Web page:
The press release stated that the renamed ALTRAC consortium has estimated that it will cost $2.1 billion to build the tram tracks and purchase rolling stock from one of the partners but there is no information on what the project will cost the taxpayer in annual payments. It had been previously announced that the project would be an "availability PPP" but there is no precedent on what that might imply. "Availability PPPs" were developed by the NSW Treasury after O'Farrell forced the head of the Department to resign and Baird appointed his own chosen staff. The late and unlamented Napthine government in Victoria developed similar models and signed contracts for the "East West road tunnel" before the election. The facts about the project emerged only after the election and they have been devastating.
With PPPs in the past consortiums had access to all the data and projections and was able to make independent assessments of the financial risks involved. If they got it wrong they had no-one to blame but themselves. "Availability PPP" contracts pay the operators an annual return from taxpayer funds no matter what is received from patronage of the service - the taxpayer takes on all the risk. Yet the taxpayer has been given no access to any of the data about the assumptions made by consultants and has in the case of the CSELR project been given deliberately deceptive descriptions of matters that are crucial for public safety by the overseas-based consultants. Parsons Brinckerhoff were consultants to the Lane Cove road tunnel project.
The press release about a week before Chrismas does not contain any information on what conditions the contract will impose on the taxpayer and every user of public transport in the State. Only a judicial inquiry can uncover what obligations will be imposed on the taxpayer by Ms Berejiklian. This is the matter that opposition Parties must take to the next election. Only after there has been disclosure of the full costs and the physical as well as financial risks that the public will be forced to bear can decisions be made on whether to cancel the contract.
The information that needs to be uncovered includes:
- Was a taxpayer asset, the Dulwich Hill light railway, privatised without a tender process and without a return to the taxpayer?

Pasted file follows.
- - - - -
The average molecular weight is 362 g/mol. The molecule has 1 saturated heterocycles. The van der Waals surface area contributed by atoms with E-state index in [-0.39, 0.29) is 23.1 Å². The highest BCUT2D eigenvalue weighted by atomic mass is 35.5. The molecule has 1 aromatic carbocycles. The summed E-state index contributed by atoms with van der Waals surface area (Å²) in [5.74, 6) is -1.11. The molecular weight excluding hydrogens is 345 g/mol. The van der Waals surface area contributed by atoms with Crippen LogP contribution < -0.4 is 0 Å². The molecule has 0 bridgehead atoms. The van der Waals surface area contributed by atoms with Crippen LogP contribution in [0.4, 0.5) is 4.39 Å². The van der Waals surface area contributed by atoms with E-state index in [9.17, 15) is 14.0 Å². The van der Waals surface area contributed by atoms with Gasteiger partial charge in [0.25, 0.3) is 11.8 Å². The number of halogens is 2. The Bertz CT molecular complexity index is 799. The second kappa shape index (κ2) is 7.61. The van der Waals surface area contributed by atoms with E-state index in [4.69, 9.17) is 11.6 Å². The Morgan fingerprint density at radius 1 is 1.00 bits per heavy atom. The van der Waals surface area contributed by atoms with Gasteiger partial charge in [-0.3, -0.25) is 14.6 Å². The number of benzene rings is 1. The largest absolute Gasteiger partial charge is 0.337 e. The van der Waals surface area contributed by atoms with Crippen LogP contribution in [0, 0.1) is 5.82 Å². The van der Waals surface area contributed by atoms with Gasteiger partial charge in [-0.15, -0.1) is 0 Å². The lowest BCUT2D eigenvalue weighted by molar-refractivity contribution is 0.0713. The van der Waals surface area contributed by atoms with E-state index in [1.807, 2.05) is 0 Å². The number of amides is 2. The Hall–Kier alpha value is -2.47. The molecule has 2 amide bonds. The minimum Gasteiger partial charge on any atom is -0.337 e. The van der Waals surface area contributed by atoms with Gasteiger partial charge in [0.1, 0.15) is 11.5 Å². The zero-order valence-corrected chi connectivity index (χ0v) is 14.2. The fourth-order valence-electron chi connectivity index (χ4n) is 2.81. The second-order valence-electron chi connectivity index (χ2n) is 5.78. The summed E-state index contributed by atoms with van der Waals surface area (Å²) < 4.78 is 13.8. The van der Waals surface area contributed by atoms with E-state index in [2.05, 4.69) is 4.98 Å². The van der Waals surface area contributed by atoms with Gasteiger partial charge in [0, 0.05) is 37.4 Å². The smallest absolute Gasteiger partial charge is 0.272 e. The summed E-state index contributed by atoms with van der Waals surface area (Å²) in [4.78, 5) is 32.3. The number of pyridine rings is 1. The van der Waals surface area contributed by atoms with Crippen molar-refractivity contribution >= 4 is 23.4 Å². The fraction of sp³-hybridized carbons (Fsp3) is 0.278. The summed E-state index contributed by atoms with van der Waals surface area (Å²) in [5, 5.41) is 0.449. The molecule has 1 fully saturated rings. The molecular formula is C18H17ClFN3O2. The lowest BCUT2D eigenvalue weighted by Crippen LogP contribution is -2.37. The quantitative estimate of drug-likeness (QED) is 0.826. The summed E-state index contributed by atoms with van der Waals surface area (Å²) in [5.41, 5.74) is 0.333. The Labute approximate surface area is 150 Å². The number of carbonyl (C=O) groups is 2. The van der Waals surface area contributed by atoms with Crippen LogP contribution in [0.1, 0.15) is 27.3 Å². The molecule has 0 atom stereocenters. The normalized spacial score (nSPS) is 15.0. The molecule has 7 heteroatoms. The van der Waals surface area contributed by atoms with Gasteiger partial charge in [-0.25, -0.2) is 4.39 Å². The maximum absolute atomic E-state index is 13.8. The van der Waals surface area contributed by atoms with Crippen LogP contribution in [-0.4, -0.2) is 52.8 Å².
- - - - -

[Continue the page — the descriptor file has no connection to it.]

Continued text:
- Will the taxpayer be forced to make annual payments to the consortium regardless of patronage?
- What will be the cumulative cost to the taxpayer of these payments over the life of the contract?
- What is the period over which the payments will be made?
- Was an assessment, based on known present traffic flows, ever made by a competent authority of the "service frequency (the time interval or distance between LRV)" that could be safely achieved in George Street?
- Why was the increased length of the Rawson Place stop not taken into account and an revised calculation made of maximum service frequencies attainable in George Street in preparing the modification report?
- Has an attempt been made to indemnify the Altrac consortium from prosecution for culpable negligence if it has not provided internationally-accepted standards of safety?
- Have penalties been written into the contract requiring ALTRAC to meet service frequencies regardless of whether these service frequencies have been shown to not be safely achievable?
- Have assumptions been made as to how and where buses "terminated" at the Kingsford terminus will physically turn around?
- It is physically impossible for buses to make a right turn from High Street into Avoca Avenue or left turns into High Street from Avoca Avenue or left turns into Clara Street from High Street without encroaching onto the light rail alignment. Does the contract give LRV vehicles priority signalling at any intersection on the routes regardless of the problems this would cause?